For the corridor competition several considerations are made towards the first design steps of the code. This paragraph presents an overview of the most important decisions that were made during the meetings before the corridor challenge.

LRF data
To know and use the position and orientation of the robot and its surroundings, either the Odometry data or the Laser Range Finder is used for the main data acquisition. For the Corridor challenge, only the local positioning and the local orientation of PICO are important. Since the Odometry data is highly affected by disturbances (e.g. slip of the wheels) it is not very accurate for local positioning and orientation. Therefore the LRF is more suitable for this challenge than the Odometry data. The data can be divided in different bundles, all kinds of different tasks and skills can make use of the bundles which are most applicable. When global positioning and orientation become more important, the Odometry data can be used for rough estimations. For the Corridor challenge, the LRF data has not been altered, the raw laser data is used to make PICO navigate through the corridor.

Manual setpoints
Instead of implementing a potential field, the group decided to manually place setpoints and use these as reference for e.g. cornering. An example of such a manual setpoint is elaborated on in the code overview in this chapter: Center at junction.

During the challenge, it was clearly visible which groups used a potential field: PICO drove through the corridor very fluently. However, the main disadvantage of using such a potential field is not being able to manually place and control the setpoints.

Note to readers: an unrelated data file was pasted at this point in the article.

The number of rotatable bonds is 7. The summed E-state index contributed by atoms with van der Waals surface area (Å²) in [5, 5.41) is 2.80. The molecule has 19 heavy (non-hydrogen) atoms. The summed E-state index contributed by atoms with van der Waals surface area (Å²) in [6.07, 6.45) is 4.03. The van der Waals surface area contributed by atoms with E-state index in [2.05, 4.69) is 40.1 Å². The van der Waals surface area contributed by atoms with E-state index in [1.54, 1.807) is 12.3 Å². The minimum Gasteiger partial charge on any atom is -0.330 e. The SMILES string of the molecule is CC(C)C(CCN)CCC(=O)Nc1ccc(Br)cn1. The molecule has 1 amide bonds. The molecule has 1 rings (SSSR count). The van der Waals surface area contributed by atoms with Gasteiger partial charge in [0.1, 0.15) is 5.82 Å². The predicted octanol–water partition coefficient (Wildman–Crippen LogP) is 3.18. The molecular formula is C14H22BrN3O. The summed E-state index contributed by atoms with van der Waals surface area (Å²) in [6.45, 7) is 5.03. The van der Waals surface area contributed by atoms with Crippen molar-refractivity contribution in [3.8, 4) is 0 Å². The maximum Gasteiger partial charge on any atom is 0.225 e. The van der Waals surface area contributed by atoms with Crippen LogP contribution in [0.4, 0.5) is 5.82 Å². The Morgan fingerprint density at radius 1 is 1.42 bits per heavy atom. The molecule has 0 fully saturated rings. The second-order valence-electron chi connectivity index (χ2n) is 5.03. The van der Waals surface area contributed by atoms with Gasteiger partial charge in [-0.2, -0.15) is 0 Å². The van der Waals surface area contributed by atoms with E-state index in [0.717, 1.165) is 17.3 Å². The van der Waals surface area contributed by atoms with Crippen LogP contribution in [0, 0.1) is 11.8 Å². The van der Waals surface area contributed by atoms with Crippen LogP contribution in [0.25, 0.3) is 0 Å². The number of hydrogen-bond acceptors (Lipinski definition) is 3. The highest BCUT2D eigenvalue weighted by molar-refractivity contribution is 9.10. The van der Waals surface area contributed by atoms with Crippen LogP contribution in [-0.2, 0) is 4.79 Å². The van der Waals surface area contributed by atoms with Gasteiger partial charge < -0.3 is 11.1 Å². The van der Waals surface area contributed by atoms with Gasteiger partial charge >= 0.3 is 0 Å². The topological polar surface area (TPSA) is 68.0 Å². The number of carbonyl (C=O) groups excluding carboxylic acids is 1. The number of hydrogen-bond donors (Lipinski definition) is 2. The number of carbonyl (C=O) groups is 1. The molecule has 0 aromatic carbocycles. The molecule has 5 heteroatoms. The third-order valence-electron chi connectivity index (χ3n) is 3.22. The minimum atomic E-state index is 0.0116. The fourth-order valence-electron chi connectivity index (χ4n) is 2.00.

Robustness over speed
Although the goal is to complete the corridor challenge as fast as possible, the group decided that robustness of the code had priority over completing the competition the fastest way.

Simple cornering strategy
For the corridor challenge a simple corning strategy is used based on driving to the center of the junction and rotating accordingly. More optimal trajectory planning will be developed for the Maze challenge.

Code overview

The group decided that the corridor challenge provided a good opportunity to attempt to implement the newly learned code design and composition patterns. The corridor challenge could improve our understanding of the link between schematics on paper, and C++ code on screen. Therefore the structure of the code should be considered during the first design steps of the code. The structured code also helps to ease the multi-team development of the C++ code.

Aligning and centering the robot
In order to drive straight and centered in a corridor, a function is created which aligns and centers the robot w.r.t. the corridor walls. The function consists of two parts; a part that uses two beam bundles on each side of the robot and compares their length in order to center the robot (Figure left), and a part that uses three small beam bundles on one side of the robot to align it with the walls. A safety check is implemented to make sure the robot ignores cracks in the corridor walls. A proportional controller is implemented for correcting the robot’s misalignment, this means that the more the robot is off-center or misaligned, the larger the control action will be to correct this.

Implementation in corridor challenge:
When implementing the function for the corridor challenge, two issues arose: the proportional control could lead to problems when the system stability was compromised. Extreme high gain would result easily into a crash. A second issue was compatibility with the rotate function; during rotation at the corner, the alignment function interfered and this resulted into unwanted effects. A reason for this could be our main algorithm that consisted of a switch-case construction that was far from optimal. During the corridor challenge the align-part was disabled in order to complete the challenge.